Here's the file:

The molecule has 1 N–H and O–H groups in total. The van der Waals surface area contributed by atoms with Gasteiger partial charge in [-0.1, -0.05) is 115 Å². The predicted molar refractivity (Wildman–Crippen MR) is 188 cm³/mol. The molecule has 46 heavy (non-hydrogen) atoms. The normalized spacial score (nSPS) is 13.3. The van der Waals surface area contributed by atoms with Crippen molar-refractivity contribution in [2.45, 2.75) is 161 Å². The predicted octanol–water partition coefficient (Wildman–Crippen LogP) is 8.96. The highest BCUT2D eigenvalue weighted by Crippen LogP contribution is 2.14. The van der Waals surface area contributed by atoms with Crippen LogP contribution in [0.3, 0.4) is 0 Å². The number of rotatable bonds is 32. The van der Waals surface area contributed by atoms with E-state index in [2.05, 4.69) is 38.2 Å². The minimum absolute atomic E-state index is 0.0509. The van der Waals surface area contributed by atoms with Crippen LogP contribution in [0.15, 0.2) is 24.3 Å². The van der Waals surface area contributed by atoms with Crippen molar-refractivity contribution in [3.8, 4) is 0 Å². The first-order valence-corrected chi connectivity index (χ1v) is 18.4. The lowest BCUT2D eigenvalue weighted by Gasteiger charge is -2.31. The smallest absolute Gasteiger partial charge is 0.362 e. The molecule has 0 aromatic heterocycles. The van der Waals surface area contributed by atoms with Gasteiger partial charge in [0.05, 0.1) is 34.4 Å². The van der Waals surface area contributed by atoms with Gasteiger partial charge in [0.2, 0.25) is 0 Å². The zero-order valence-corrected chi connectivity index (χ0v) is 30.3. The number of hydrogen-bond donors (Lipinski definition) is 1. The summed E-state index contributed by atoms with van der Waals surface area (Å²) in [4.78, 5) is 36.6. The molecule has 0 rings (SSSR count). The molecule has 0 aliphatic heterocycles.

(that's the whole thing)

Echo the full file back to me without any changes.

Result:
The molecule has 1 N–H and O–H groups in total. The van der Waals surface area contributed by atoms with Gasteiger partial charge in [-0.1, -0.05) is 115 Å². The predicted molar refractivity (Wildman–Crippen MR) is 188 cm³/mol. The molecule has 46 heavy (non-hydrogen) atoms. The normalized spacial score (nSPS) is 13.3. The van der Waals surface area contributed by atoms with Crippen molar-refractivity contribution in [2.45, 2.75) is 161 Å². The predicted octanol–water partition coefficient (Wildman–Crippen LogP) is 8.96. The highest BCUT2D eigenvalue weighted by Crippen LogP contribution is 2.14. The van der Waals surface area contributed by atoms with Crippen LogP contribution in [0.3, 0.4) is 0 Å². The number of rotatable bonds is 32. The van der Waals surface area contributed by atoms with E-state index in [2.05, 4.69) is 38.2 Å². The minimum absolute atomic E-state index is 0.0509. The van der Waals surface area contributed by atoms with Crippen LogP contribution in [0.15, 0.2) is 24.3 Å². The van der Waals surface area contributed by atoms with Crippen molar-refractivity contribution in [3.8, 4) is 0 Å². The first-order valence-corrected chi connectivity index (χ1v) is 18.4. The lowest BCUT2D eigenvalue weighted by Gasteiger charge is -2.31. The smallest absolute Gasteiger partial charge is 0.362 e. The molecule has 0 aromatic heterocycles. The van der Waals surface area contributed by atoms with Gasteiger partial charge in [0.05, 0.1) is 34.4 Å². The van der Waals surface area contributed by atoms with Gasteiger partial charge in [0.2, 0.25) is 0 Å². The zero-order valence-corrected chi connectivity index (χ0v) is 30.3. The number of hydrogen-bond donors (Lipinski definition) is 1. The summed E-state index contributed by atoms with van der Waals surface area (Å²) in [4.78, 5) is 36.6. The molecule has 0 rings (SSSR count). The molecule has 0 aliphatic heterocycles.